One thing that surprises me is how little discussion there has been of where the Chinese leadership is getting their ideas from. Between 2001 and 2003, the Politburo commissioned a massive study of the rise of great powers, and there was a recent CCTV television series from which you can glean some ideas about what they concluded.
The interesting thing is that the conclusion seems to be that China should model its rise after the rise of the United States in the early-1800’s. From this one can logically conclude that if you look at US policy in the early 1800’s, you can figure out something about Chinese policy today, and US policy in the early-1800’s was rather protectionist.
The key thing that makes me think of this is that one of the main architects of the “American System” was one Henry Carey who wrote a book called the “Harmony of Interests” and I don’t think that it is a conincidence that “harmony” is the keyword of the Hu Jintao administration.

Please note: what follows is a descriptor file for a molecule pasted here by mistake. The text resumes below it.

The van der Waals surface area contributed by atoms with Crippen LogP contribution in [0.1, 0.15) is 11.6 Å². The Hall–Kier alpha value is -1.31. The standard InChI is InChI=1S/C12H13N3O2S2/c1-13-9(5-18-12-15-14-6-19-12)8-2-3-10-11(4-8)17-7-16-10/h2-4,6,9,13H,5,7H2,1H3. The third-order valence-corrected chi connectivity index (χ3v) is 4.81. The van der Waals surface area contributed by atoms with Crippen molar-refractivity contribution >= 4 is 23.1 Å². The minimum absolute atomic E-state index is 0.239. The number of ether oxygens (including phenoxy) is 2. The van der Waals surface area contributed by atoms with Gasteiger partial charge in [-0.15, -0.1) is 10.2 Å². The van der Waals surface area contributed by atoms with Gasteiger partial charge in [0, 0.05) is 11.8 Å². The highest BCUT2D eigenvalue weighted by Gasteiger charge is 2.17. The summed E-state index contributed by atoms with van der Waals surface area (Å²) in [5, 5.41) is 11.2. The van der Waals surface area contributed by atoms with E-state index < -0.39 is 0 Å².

In that book, Carey argued that free trade was good for undeveloped markets and developed markets, but there was an intermediate period in which tariffs were necessary. Carey also advocated weak IP laws, and government spending on internal improvements. Much of that explains recent Chinese policy, and the rise of China vis-a-vis the United States I think is being modelled much as the rise of the United States vis-a-vis Britain.
Something that comes across in reading Chinese economic and political debates is that particularly with respect to grand strategy, these debates are “historically rooted” and you have allusions to strategies and situations that happened during the Warring States period. One of the ironies here is that I’ve gotten the since in these debates that the China leadership knows more about US economic history than the US leadership.